In 2014, she and a couple of friends climbed Kilimanjaro, without their parents along.

As a reporter for The Santa Fe New Mexican’s Generation Next section at the time, Donahue wrote about reaching the summit, saying, “climbing a mountain isn’t about reaching a particular elevation but about the journey to reach one’s personal summit — wherever that may be.”

Donahue graduated from Desert Academy in May and is headed off for several months of travel and skiing in France and New Zealand. Then she’ll attend Hampshire College in Amherst, Massachusetts, with an eye toward becoming a journalist, a novelist or a travel writer.

She doesn’t know if she’ll pursue freeride to the professional level. But she thinks that such a sport — or any endeavor that inspires passion in a kid — should be encouraged.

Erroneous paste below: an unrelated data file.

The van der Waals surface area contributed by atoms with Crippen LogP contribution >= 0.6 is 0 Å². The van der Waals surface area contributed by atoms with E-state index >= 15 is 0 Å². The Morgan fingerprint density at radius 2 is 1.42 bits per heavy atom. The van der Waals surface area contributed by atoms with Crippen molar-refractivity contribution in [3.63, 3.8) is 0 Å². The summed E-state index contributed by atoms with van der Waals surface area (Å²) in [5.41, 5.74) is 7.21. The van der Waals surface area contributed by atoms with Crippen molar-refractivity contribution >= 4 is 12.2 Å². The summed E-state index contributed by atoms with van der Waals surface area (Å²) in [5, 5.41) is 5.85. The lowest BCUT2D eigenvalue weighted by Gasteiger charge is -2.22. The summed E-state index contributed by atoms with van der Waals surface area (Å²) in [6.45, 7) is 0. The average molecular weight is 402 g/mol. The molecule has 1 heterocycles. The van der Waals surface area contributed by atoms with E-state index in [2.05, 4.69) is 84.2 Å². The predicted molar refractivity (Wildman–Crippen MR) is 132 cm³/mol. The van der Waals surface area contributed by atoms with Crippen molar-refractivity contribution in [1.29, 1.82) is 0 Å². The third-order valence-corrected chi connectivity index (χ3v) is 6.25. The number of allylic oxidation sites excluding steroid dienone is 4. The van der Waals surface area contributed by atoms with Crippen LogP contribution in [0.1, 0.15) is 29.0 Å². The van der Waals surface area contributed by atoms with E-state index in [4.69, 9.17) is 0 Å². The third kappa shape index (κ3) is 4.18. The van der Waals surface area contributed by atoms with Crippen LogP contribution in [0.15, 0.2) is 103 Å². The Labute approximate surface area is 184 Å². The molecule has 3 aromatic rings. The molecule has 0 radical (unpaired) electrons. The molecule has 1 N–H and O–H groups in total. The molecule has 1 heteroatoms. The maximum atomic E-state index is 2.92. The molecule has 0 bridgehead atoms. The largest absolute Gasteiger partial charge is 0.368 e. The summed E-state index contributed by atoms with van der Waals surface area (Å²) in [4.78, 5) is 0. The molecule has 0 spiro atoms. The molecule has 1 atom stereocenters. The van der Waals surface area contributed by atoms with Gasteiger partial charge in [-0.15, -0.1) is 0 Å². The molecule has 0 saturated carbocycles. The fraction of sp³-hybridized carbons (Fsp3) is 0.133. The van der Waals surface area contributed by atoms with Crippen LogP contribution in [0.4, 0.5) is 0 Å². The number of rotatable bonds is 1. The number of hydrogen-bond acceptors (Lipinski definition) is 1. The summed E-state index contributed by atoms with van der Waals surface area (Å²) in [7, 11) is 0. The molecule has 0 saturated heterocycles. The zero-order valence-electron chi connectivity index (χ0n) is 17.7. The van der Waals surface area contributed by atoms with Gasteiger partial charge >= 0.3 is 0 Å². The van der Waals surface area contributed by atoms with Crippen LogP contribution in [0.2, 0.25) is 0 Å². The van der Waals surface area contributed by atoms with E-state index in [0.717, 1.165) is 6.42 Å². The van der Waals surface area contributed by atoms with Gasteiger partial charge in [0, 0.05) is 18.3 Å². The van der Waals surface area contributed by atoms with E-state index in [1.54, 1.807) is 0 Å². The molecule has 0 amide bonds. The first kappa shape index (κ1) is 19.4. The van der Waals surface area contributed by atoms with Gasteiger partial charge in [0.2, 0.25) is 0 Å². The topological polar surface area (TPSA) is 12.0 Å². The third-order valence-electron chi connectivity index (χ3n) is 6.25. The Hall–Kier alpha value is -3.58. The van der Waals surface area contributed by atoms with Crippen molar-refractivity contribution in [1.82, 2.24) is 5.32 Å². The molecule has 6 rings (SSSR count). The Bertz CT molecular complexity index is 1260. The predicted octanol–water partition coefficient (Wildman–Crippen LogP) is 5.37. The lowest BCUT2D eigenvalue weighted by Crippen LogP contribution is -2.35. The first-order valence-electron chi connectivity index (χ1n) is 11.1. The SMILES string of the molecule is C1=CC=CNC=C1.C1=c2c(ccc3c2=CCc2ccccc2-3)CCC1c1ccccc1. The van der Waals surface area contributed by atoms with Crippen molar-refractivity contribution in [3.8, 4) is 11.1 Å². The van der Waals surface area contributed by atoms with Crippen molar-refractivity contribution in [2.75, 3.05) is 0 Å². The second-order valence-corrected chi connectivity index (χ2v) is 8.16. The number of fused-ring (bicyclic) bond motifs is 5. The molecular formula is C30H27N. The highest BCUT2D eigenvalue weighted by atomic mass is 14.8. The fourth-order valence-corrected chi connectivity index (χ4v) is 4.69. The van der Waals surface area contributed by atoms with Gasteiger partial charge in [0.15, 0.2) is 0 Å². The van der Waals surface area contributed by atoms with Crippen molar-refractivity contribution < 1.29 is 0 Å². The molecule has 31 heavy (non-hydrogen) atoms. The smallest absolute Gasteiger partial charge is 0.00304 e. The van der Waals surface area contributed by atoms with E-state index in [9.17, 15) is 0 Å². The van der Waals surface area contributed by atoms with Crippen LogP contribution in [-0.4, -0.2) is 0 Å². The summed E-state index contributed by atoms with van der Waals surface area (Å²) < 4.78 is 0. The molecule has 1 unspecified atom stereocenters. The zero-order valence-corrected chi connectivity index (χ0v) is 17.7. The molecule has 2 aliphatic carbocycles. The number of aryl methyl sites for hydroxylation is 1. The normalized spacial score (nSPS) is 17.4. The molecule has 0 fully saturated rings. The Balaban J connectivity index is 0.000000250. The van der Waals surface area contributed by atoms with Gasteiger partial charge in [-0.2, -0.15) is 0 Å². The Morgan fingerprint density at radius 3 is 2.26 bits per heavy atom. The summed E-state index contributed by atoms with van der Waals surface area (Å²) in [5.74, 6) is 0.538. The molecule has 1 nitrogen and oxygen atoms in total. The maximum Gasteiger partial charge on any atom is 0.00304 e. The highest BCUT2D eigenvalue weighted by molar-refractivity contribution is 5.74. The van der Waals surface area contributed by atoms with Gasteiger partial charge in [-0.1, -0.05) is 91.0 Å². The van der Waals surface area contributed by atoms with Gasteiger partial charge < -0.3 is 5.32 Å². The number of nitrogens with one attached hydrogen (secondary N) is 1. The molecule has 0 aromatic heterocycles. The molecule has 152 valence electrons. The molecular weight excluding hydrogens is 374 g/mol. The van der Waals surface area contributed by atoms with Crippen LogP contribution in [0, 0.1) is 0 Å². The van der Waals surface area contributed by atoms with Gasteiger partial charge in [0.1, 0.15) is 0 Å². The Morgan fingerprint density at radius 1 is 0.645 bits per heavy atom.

“There are so many benefits, if a kid is self-motivated to try these things. It is incredible for your self-confidence. It gives you this outlet and this perspective on other challenges in life,” Donahue said.

Still, Donahue has mixed views on extreme sports like the one that draws her.

After the death of renowned BASE jumper Dean Potter in May, Donahue wrote: “I love that so many people are pushing the boundaries of their sports, but at the same time I wonder when our obsession with taking it to the next level will be a step too far. There is a certain balance to taking risk, a line where the costs of accomplishing the extreme outweigh the benefits. The tricky part comes in identifying that boundary.”

Because only in pushing the boundary does anyone find the limit of the sport or themselves.